As I mentioned above, different types of nuts offer different nutrients and so varying them up is a good way to make the most of the nutrition they offer. Buying mixed nut butters is a great way to do that, and it also means you can keep up the exposure to different nuts in your little one’s diet quite easily. Mixed nut butters aren’t always that readily available but you can find them in certain health food shops or online!
Blend lentils into tomato sauce
Lentils are a great source of plant-based protein, iron, fibre, B-vitamins and potassium. One really easy way I like to add these into meals is by simply cooking them into a tomato sauce and then blending it all up together. Any type of lentils would work, including tinned or pre-cooked pouches. I like to use red lentils by cooking them directly in the sauce as I find that they cook nice and quickly and they don’t alter the flavour too much. My top tip for making this go even further is to batch cook the sauce and freeze into an ice cube mould. You can then take them out in usable amounts when you need them. Add to pasta and serve with some cheese and vegetables or fruit for a quick, balanced and nutritious meal!
Add fruit into pancakes
Adding fruit straight into the pancake batter and cooking it all together is an easy way to make everything in one go and adds variety to the flavour, nutrition, texture and colour.
My favourite fruits to use are bananas, blueberries, raspberries and strawberries. You can either add chopped fruits into the pancake batter when frying, or blend them up with the other ingredients.
Including some whole, can help little ones become used to different textures. When cooked, blueberries will become softened and should be safe for even younger babies, but do make sure they’re squashed before serving.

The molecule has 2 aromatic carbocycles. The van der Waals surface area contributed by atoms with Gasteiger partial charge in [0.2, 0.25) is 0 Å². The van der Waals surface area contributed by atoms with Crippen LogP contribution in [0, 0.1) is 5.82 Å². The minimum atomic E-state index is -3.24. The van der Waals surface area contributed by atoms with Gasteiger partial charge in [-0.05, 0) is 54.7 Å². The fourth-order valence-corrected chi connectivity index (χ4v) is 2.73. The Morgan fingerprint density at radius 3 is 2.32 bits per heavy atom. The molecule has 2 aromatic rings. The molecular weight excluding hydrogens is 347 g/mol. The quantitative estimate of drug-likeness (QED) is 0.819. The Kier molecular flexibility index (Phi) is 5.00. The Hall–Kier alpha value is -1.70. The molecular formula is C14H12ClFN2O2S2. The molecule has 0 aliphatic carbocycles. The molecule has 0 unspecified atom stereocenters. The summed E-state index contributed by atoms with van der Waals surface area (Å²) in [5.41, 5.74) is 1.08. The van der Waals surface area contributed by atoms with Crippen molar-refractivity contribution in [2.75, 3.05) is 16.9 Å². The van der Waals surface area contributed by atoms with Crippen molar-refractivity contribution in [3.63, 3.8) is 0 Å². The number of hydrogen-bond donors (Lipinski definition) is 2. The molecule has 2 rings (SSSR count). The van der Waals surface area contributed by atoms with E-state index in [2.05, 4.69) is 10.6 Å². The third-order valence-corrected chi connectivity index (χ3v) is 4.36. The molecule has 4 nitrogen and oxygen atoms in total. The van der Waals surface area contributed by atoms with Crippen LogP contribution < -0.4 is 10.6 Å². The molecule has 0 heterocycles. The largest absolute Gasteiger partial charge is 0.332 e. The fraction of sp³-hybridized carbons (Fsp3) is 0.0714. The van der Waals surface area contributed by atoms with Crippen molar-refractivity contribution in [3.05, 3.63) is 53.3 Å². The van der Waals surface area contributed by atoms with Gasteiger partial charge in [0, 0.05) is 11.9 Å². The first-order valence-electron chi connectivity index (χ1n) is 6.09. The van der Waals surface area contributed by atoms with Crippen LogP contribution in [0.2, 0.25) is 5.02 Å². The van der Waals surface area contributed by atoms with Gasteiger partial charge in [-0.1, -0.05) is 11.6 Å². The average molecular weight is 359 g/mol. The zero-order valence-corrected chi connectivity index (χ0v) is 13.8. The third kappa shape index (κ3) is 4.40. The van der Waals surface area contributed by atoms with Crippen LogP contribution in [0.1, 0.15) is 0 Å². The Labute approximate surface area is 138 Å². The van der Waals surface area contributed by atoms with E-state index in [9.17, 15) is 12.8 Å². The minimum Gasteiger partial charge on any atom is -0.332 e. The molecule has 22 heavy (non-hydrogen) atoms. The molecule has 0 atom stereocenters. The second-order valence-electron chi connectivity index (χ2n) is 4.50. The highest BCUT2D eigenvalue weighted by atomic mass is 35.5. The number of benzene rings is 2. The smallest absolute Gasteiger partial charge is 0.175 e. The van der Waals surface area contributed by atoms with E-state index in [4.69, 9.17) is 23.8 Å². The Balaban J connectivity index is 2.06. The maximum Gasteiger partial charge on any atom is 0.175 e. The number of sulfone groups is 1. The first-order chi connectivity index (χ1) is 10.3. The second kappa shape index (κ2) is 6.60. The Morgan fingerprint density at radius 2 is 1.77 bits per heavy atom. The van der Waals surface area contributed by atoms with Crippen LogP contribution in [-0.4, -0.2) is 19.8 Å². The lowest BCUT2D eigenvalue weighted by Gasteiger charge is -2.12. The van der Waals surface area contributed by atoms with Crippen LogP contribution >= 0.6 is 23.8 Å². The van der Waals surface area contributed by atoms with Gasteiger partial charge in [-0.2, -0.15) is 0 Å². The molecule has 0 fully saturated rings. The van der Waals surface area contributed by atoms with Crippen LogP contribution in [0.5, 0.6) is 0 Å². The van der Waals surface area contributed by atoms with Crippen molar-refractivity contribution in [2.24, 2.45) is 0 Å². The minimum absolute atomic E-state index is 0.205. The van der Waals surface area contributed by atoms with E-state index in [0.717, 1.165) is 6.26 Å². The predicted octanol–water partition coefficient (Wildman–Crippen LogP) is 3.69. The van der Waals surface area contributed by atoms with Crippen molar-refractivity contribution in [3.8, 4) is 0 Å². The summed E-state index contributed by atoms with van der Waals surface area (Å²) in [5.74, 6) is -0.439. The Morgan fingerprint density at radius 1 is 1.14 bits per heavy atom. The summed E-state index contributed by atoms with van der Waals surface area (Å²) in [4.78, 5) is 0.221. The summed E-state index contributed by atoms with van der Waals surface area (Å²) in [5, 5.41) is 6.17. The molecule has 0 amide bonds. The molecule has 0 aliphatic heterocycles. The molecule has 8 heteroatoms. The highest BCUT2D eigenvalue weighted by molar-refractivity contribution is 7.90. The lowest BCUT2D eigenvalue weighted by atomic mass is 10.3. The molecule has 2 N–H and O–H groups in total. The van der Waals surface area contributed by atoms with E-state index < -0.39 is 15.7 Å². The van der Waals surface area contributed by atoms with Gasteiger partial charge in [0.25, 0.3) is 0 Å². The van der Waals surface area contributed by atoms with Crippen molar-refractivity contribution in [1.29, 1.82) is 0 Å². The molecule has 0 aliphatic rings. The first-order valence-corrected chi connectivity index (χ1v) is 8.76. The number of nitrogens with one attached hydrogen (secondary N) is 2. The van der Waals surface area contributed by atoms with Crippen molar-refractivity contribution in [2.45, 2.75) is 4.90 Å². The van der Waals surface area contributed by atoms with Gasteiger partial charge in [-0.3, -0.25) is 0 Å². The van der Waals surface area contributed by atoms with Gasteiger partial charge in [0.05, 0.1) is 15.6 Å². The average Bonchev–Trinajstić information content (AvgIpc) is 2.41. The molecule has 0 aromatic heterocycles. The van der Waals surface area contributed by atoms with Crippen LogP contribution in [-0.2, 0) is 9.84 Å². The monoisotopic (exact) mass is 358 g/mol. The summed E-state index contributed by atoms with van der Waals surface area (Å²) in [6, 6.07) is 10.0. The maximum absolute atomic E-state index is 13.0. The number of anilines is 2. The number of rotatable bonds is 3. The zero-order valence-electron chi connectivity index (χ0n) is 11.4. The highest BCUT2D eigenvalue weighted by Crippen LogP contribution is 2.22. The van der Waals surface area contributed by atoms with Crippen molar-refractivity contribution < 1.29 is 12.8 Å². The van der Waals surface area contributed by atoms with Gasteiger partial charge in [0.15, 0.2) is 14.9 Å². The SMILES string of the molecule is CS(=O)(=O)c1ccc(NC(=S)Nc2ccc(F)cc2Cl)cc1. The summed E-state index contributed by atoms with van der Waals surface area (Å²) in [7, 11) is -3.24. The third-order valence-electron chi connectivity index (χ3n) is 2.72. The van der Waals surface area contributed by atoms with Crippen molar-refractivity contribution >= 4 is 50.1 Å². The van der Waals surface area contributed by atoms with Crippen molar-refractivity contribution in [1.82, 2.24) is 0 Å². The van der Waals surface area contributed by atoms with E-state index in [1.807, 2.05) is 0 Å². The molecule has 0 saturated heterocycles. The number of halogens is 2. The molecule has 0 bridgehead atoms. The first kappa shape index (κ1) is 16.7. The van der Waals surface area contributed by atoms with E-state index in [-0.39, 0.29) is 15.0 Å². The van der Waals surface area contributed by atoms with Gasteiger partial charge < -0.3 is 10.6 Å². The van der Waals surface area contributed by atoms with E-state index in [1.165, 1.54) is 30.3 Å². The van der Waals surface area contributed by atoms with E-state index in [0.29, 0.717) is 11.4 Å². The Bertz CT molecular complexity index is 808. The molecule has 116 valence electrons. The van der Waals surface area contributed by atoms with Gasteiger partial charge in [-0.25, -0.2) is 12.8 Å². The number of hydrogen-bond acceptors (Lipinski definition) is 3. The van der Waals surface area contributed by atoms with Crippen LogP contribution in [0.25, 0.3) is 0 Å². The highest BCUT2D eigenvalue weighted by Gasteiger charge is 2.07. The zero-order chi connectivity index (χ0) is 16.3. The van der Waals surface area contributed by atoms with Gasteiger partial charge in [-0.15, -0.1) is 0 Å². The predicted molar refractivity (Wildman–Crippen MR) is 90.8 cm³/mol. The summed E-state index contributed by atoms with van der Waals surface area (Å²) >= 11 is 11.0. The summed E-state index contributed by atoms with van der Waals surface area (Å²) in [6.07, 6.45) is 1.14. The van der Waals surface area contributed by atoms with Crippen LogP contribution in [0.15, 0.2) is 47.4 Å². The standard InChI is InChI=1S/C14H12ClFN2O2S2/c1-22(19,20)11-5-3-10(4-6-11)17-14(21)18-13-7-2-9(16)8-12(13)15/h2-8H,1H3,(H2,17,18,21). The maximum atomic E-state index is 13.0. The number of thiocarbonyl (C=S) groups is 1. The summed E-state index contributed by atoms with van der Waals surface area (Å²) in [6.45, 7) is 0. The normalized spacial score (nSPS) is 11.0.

Drizzle olive oil over foods
Olive oil is a good source of calories and poly-unsaturated fats, both of which are really important for growing children. It’s a great oil to use in cooking, but I also love to drizzle it over meals, just to add a little extra. Adding a drizzle of olive oil along with a bit of cheese or nutritional yeast is a quick way to add not only nutrition but also flavour, particularly to veggies which can be a little bland when steamed!
Mix wholegrains with white
I’ve written before about offering fibre to babies and toddlers, but a really simple way I like to boost fibre intake in little ones is by mixing it in with white varieties. For example, cook white pasta along with brown pasta or serve strips of white and brown bread together. This can add a little extra in the way of flavour as well! I also love to mix in pasta made with lentils or peas as another way to boost protein and iron content of a meal!
I hope these tips help you when you’re looking for ways to add more nutrition and variety into your little one’s diet. Do check out my blogs on adding extra nutrients to your child’s meal for more of my practical tips.
For plenty of in-depth, practical advice for feeding toddlers as well as loads of simple, delicious family meals, my new book: